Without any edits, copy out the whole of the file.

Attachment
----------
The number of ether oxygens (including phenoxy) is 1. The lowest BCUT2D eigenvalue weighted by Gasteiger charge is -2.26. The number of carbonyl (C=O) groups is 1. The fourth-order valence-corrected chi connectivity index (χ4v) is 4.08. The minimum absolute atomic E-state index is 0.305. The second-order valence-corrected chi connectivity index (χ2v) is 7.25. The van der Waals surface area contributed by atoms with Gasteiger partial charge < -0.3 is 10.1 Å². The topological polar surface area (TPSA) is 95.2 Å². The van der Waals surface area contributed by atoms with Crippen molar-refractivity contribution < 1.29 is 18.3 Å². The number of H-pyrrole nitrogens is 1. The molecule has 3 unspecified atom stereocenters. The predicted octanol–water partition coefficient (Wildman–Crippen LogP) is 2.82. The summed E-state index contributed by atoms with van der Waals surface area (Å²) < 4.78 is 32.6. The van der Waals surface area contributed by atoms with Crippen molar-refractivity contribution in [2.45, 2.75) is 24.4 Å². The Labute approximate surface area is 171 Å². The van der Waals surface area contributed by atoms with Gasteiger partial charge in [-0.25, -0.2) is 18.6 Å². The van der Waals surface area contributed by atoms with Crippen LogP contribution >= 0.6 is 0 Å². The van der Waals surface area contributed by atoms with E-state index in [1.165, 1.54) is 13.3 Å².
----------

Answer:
The number of ether oxygens (including phenoxy) is 1. The lowest BCUT2D eigenvalue weighted by Gasteiger charge is -2.26. The number of carbonyl (C=O) groups is 1. The fourth-order valence-corrected chi connectivity index (χ4v) is 4.08. The minimum absolute atomic E-state index is 0.305. The second-order valence-corrected chi connectivity index (χ2v) is 7.25. The van der Waals surface area contributed by atoms with Gasteiger partial charge < -0.3 is 10.1 Å². The topological polar surface area (TPSA) is 95.2 Å². The van der Waals surface area contributed by atoms with Crippen molar-refractivity contribution < 1.29 is 18.3 Å². The number of H-pyrrole nitrogens is 1. The molecule has 3 unspecified atom stereocenters. The predicted octanol–water partition coefficient (Wildman–Crippen LogP) is 2.82. The summed E-state index contributed by atoms with van der Waals surface area (Å²) < 4.78 is 32.6. The van der Waals surface area contributed by atoms with Crippen molar-refractivity contribution in [2.45, 2.75) is 24.4 Å². The Labute approximate surface area is 171 Å². The van der Waals surface area contributed by atoms with Gasteiger partial charge in [-0.25, -0.2) is 18.6 Å². The van der Waals surface area contributed by atoms with Crippen LogP contribution >= 0.6 is 0 Å². The van der Waals surface area contributed by atoms with E-state index in [1.165, 1.54) is 13.3 Å².